Everybody Needs Monitoring On The IBM i
October 18, 2023 Chris Hird
If you are running a software business, you can never go wrong by listening to the customer and then providing what they want.
Our journey into being an adjunct for the open source Nagios system monitoring tool began when we had a client that wanted to monitor multiple LPAR instances being backed up by our high availability software, HA4i, from a single pane of glass. At the time, we had a PHP interface for our HA4i tool, and we really did not want to rewrite all of that just to be able to give this customer that single pane of glass. So we asked the client what they were doing for monitoring for other stuff running on the IBM i platform, and they told us they didn’t have any monitoring tools on IBM i but that they did have Nagios monitoring their Linux servers and Ethernet switches and other gear.
And so, we went out and had a look at Nagios, and thought that this might be something that we could adapt for our purposes as well as those of the client and it would be a win-win for everyone. We found a couple of old OS/400 and IBM i plug-ins from two decades ago, and then we found that IBM had done a couple of Nagios plug-ins, too, and that is what we had a look at. We went down a lot of rabbit holes that we jumped down before we got to where we are today with our At-A-Glance (AAG) product, which is based on the Nagios Core tool from the Nagios community as well as NG4i, which is a plug-in that we decided to write from scratch to get it to do exactly what we think it should do.
In doing so, we solved one of the problems that all high availability software vendors have, and that is that you need to constantly monitor the HA software and the core system to make sure that everything is working right now so in the event of a failover – caused by a software glitch or a hardware failure, which you might see coming before it happens – you know that the system can in fact do that failover right now.
There are a lot of different monitoring tools out there in the IBM i market – our compatriot Joe Hertvik, who used to write the Admin Alert column for The Four Hundred, compiled a list a decade ago that is still pretty valid except that Fortra, formerly known as HelpSystems, now owns the tools from Halcyon Software as well as Bytware and its own ROBOT line of tools. Many of these tools have been around for a long time. But because they are relatively expensive – at least to the budgets at most of the small and medium businesses that run most of the IBM i instances in the world – the penetration of these monitoring tools is sadly not very high. But building upon the Nagios stack gives us a chance to shake up pricing and offer very good monitoring for a lot less money.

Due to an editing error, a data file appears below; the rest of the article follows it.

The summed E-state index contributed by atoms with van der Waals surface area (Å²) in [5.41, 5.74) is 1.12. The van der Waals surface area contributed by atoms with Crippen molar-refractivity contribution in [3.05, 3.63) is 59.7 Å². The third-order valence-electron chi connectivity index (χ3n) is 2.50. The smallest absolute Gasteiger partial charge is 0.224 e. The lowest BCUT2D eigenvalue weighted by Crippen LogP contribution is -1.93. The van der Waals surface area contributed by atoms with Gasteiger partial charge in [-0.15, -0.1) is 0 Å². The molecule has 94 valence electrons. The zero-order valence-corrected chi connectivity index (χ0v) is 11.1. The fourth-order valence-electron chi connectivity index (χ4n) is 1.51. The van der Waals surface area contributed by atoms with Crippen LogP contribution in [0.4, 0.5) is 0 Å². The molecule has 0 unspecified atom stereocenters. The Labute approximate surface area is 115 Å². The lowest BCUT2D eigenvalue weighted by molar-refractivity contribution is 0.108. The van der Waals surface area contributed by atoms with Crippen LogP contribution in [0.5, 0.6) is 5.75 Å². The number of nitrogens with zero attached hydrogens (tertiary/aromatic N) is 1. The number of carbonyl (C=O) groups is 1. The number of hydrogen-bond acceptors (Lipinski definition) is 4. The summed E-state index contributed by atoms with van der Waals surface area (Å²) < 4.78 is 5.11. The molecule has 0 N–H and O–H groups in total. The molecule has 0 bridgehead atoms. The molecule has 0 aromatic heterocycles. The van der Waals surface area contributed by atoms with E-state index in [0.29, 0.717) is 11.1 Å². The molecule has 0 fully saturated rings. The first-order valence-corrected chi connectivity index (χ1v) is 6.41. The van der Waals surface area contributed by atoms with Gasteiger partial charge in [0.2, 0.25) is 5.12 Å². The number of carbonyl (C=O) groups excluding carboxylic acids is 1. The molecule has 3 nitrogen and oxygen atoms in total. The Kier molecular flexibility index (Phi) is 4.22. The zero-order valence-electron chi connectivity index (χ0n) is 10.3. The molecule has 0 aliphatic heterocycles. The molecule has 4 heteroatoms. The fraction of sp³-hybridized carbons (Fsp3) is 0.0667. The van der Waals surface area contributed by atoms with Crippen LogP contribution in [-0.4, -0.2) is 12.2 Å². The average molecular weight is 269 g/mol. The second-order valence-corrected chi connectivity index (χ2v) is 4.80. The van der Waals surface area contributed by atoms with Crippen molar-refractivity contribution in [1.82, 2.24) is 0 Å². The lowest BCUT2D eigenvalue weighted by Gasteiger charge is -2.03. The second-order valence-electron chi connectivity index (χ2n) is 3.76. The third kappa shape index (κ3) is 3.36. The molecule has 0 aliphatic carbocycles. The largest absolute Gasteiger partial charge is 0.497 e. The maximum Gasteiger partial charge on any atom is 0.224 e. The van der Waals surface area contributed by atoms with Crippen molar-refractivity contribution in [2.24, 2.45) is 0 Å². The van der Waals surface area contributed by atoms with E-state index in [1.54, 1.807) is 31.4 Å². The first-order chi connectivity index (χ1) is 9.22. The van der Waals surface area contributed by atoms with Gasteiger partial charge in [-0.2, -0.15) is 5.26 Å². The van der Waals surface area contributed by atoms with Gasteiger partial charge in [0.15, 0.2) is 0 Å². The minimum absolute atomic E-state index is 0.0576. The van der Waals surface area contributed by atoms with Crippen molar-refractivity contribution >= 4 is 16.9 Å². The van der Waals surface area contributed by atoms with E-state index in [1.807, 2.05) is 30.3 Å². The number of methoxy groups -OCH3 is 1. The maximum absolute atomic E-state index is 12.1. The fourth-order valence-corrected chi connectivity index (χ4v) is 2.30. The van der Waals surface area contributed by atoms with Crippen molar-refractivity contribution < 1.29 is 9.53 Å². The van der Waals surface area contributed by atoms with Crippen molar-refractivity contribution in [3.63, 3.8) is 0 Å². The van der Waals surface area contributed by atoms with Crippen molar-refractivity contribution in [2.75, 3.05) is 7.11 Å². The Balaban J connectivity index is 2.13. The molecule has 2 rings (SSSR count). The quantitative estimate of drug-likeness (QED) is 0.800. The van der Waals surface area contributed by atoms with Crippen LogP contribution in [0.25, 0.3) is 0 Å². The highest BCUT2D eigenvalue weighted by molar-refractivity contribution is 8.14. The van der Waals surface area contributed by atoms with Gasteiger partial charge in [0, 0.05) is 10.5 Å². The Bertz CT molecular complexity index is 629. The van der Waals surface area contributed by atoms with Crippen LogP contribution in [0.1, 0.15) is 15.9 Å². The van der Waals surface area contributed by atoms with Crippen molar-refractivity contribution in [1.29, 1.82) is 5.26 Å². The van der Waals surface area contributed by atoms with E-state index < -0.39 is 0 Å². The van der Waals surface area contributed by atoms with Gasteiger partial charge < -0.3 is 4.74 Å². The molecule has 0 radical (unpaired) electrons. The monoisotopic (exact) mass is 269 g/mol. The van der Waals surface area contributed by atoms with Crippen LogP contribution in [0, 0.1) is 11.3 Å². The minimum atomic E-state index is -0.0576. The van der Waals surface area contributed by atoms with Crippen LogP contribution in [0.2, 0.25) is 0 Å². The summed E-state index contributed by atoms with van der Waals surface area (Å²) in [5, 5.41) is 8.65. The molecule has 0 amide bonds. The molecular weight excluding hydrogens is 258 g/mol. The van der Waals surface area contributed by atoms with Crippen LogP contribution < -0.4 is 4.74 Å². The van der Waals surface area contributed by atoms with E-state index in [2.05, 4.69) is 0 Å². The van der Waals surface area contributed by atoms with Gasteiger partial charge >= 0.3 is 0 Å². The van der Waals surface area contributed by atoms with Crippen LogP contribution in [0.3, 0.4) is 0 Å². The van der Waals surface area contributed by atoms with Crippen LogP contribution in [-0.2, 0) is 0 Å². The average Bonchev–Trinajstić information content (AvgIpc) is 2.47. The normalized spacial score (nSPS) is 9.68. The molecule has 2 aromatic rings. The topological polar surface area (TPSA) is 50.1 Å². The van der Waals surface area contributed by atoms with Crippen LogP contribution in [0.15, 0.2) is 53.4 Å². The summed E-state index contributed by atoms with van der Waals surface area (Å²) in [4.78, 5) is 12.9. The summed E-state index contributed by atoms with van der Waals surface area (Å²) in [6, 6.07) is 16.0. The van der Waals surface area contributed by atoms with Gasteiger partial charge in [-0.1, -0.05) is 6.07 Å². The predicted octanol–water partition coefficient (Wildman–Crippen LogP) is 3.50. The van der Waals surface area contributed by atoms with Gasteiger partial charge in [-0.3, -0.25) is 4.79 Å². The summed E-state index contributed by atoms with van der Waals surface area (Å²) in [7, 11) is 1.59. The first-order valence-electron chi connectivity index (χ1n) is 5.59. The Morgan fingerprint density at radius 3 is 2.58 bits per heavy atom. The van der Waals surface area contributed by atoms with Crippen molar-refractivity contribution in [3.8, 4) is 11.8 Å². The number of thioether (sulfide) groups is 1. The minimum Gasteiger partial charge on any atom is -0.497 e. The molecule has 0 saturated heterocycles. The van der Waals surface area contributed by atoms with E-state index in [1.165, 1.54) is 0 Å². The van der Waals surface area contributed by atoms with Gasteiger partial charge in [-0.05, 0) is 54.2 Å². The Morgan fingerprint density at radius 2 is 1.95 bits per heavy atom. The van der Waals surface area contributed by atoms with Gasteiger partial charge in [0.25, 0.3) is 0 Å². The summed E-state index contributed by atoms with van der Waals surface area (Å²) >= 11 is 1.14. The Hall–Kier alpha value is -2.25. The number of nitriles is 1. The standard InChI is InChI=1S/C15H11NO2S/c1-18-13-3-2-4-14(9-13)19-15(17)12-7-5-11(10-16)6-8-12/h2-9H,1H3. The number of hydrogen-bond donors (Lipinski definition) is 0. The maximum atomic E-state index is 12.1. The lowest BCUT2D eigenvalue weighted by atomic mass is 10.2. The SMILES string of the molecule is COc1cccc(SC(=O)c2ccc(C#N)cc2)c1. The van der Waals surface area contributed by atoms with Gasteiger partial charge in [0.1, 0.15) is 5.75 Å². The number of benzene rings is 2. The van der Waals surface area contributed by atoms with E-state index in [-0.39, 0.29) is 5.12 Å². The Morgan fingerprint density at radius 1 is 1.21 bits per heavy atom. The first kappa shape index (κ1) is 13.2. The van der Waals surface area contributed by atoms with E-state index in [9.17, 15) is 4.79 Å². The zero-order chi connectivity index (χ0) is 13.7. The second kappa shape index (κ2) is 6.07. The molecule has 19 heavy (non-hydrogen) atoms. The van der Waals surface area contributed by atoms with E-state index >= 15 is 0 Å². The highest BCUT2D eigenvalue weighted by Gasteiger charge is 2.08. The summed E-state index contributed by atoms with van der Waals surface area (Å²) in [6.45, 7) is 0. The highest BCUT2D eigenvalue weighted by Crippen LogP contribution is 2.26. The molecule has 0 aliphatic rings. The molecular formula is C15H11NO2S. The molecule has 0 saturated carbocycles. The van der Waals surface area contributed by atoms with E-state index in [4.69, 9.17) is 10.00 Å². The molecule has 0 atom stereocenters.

Customers can use our implementation, which is Nagios Core plus the NG4i plug-in that we wrote and get a fully supported Nagios implementation that speaks IBM i and integrates with our HA4i software as well for $54 per LPAR per month. If they need deeper Nagios functionality for other equipment in their datacenter, they can buy the supported Nagios XI suite from Nagios Enterprises, the commercial entity behind the Nagios project, and still use our NG4i plug-in to integrate the IBM i platform into the rest of the gear being monitored.
Our pricing is public, unlike that of Fortra, but I’ll give you an example. We gained a customer recently who was only monitoring two LPARs on the IBM i system. This customer had long since already paid for the licenses to the Halcyon tool and was just paying maintenance on it, and they wanted to move up to four LPARs. The cost of the license and support for our AAG product for four LPARs was less than this customer was paying for support alone on a single LPAR with Halcyon. This is the value that the open source community can bring to the IBM i community. And because we started with a foundation of open source, we can provide a cheaper solution.
We are doing demos with managed service providers now who have hundreds of LPARs and who are paying an absolute fortune to other vendors for monitoring tools and we are a fraction of the cost. About the cost of a cellphone data plan, more or less.
So what else are we up to? Well, we have just added interfaces into the Hardware Management Console, or HMC, that is used to manage LPARs and virtualization on midrange and enterprise-class Power Systems machines. We have just added SSH encryption to it this week, in fact, and this software is free to anyone who has a license to AAG.
For us here at Shield, it’s always about customers. It’s just about being able to give customers what they want to ensure that the IBM i platform is and remains an integrated solution. We are not about isolating the IBM i and trying to make everything run on it. Rather, we want to integrate the IBM i platform into all of the other infrastructure in the datacenter, and the Nagios monitoring proves that this approach works perfectly in that scenario.
Chris Hird is owner of Shield Advanced Solutions.
This content was sponsored by Shield Advanced Solutions.